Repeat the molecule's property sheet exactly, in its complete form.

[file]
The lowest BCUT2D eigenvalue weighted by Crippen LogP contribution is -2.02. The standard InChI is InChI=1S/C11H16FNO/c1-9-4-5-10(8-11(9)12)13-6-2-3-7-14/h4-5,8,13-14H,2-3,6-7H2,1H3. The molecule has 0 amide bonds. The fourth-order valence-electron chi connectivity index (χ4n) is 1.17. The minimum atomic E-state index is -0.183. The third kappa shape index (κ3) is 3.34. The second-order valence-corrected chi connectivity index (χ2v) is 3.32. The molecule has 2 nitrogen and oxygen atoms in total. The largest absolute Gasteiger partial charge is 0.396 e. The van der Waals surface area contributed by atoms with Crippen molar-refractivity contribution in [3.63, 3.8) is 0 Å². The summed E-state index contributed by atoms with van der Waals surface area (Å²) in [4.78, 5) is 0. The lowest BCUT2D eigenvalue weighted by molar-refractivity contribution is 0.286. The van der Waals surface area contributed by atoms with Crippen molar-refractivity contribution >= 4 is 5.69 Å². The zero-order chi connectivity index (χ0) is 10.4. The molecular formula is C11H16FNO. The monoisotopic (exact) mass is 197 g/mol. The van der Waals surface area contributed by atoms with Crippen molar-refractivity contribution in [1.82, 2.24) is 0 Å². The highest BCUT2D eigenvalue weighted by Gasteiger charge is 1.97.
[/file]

The lowest BCUT2D eigenvalue weighted by Crippen LogP contribution is -2.02. The standard InChI is InChI=1S/C11H16FNO/c1-9-4-5-10(8-11(9)12)13-6-2-3-7-14/h4-5,8,13-14H,2-3,6-7H2,1H3. The molecule has 0 amide bonds. The fourth-order valence-electron chi connectivity index (χ4n) is 1.17. The minimum atomic E-state index is -0.183. The third kappa shape index (κ3) is 3.34. The second-order valence-corrected chi connectivity index (χ2v) is 3.32. The molecule has 2 nitrogen and oxygen atoms in total. The largest absolute Gasteiger partial charge is 0.396 e. The van der Waals surface area contributed by atoms with Crippen molar-refractivity contribution in [3.63, 3.8) is 0 Å². The summed E-state index contributed by atoms with van der Waals surface area (Å²) in [4.78, 5) is 0. The lowest BCUT2D eigenvalue weighted by molar-refractivity contribution is 0.286. The van der Waals surface area contributed by atoms with Crippen molar-refractivity contribution >= 4 is 5.69 Å². The zero-order chi connectivity index (χ0) is 10.4. The molecular formula is C11H16FNO. The monoisotopic (exact) mass is 197 g/mol. The van der Waals surface area contributed by atoms with Crippen molar-refractivity contribution in [1.82, 2.24) is 0 Å². The highest BCUT2D eigenvalue weighted by Gasteiger charge is 1.97.